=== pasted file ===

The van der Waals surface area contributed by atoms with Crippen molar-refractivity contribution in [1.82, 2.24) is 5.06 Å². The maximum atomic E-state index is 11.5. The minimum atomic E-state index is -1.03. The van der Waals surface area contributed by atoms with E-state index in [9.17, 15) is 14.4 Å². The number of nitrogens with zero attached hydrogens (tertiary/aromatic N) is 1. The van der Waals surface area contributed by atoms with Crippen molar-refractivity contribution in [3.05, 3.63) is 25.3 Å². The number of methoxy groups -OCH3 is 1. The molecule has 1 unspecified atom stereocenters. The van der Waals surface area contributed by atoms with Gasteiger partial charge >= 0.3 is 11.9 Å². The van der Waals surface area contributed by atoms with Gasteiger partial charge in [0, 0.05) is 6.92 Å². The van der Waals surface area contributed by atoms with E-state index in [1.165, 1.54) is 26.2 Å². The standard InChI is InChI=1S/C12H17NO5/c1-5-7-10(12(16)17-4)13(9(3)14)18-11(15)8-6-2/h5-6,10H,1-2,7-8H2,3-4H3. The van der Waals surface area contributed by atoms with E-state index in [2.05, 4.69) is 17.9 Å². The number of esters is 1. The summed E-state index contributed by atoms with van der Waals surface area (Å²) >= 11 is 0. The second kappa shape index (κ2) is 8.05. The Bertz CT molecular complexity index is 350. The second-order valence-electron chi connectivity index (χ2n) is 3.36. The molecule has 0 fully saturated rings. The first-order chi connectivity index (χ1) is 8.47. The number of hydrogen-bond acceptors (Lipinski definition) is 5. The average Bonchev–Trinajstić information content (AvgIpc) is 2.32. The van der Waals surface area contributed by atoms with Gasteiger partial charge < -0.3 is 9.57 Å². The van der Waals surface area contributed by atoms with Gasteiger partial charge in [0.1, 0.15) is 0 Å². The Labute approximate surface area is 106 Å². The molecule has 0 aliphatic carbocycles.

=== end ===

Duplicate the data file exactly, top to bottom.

The van der Waals surface area contributed by atoms with Crippen molar-refractivity contribution in [1.82, 2.24) is 5.06 Å². The maximum atomic E-state index is 11.5. The minimum atomic E-state index is -1.03. The van der Waals surface area contributed by atoms with E-state index in [9.17, 15) is 14.4 Å². The number of nitrogens with zero attached hydrogens (tertiary/aromatic N) is 1. The van der Waals surface area contributed by atoms with Crippen molar-refractivity contribution in [3.05, 3.63) is 25.3 Å². The number of methoxy groups -OCH3 is 1. The molecule has 1 unspecified atom stereocenters. The van der Waals surface area contributed by atoms with Gasteiger partial charge >= 0.3 is 11.9 Å². The van der Waals surface area contributed by atoms with Gasteiger partial charge in [0, 0.05) is 6.92 Å². The van der Waals surface area contributed by atoms with E-state index in [1.165, 1.54) is 26.2 Å². The standard InChI is InChI=1S/C12H17NO5/c1-5-7-10(12(16)17-4)13(9(3)14)18-11(15)8-6-2/h5-6,10H,1-2,7-8H2,3-4H3. The van der Waals surface area contributed by atoms with E-state index in [2.05, 4.69) is 17.9 Å². The number of esters is 1. The summed E-state index contributed by atoms with van der Waals surface area (Å²) >= 11 is 0. The second kappa shape index (κ2) is 8.05. The Bertz CT molecular complexity index is 350. The second-order valence-electron chi connectivity index (χ2n) is 3.36. The molecule has 0 fully saturated rings. The first-order chi connectivity index (χ1) is 8.47. The number of hydrogen-bond acceptors (Lipinski definition) is 5. The average Bonchev–Trinajstić information content (AvgIpc) is 2.32. The van der Waals surface area contributed by atoms with Gasteiger partial charge < -0.3 is 9.57 Å². The van der Waals surface area contributed by atoms with Gasteiger partial charge in [0.1, 0.15) is 0 Å². The Labute approximate surface area is 106 Å². The molecule has 0 aliphatic carbocycles.